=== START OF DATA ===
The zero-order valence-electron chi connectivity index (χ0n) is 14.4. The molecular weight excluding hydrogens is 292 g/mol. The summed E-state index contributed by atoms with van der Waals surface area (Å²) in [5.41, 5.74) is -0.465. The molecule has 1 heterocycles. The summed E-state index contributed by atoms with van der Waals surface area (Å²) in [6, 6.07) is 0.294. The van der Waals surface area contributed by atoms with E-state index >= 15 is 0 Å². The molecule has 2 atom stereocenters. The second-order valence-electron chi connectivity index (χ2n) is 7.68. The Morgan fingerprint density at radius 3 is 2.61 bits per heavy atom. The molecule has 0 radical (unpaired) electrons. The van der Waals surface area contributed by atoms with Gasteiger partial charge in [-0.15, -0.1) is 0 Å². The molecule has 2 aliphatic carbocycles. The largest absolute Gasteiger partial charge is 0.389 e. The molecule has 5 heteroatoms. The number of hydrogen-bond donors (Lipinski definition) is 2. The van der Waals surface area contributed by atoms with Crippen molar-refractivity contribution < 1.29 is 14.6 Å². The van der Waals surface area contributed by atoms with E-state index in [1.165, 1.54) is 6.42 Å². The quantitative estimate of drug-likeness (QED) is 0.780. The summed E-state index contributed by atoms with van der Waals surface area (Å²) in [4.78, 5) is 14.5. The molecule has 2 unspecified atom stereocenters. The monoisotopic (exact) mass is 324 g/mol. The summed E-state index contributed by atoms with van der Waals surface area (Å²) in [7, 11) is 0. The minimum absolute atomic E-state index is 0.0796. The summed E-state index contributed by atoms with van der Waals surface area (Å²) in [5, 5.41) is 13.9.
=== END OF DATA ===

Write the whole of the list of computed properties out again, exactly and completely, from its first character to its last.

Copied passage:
The zero-order valence-electron chi connectivity index (χ0n) is 14.4. The molecular weight excluding hydrogens is 292 g/mol. The summed E-state index contributed by atoms with van der Waals surface area (Å²) in [5.41, 5.74) is -0.465. The molecule has 1 heterocycles. The summed E-state index contributed by atoms with van der Waals surface area (Å²) in [6, 6.07) is 0.294. The van der Waals surface area contributed by atoms with E-state index >= 15 is 0 Å². The molecule has 2 atom stereocenters. The second-order valence-electron chi connectivity index (χ2n) is 7.68. The Morgan fingerprint density at radius 3 is 2.61 bits per heavy atom. The molecule has 0 radical (unpaired) electrons. The van der Waals surface area contributed by atoms with Gasteiger partial charge in [-0.15, -0.1) is 0 Å². The molecule has 2 aliphatic carbocycles. The largest absolute Gasteiger partial charge is 0.389 e. The molecule has 5 heteroatoms. The number of hydrogen-bond donors (Lipinski definition) is 2. The van der Waals surface area contributed by atoms with Crippen molar-refractivity contribution < 1.29 is 14.6 Å². The van der Waals surface area contributed by atoms with E-state index in [1.165, 1.54) is 6.42 Å². The quantitative estimate of drug-likeness (QED) is 0.780. The summed E-state index contributed by atoms with van der Waals surface area (Å²) in [4.78, 5) is 14.5. The molecule has 2 unspecified atom stereocenters. The monoisotopic (exact) mass is 324 g/mol. The summed E-state index contributed by atoms with van der Waals surface area (Å²) in [7, 11) is 0. The minimum absolute atomic E-state index is 0.0796. The summed E-state index contributed by atoms with van der Waals surface area (Å²) in [5, 5.41) is 13.9.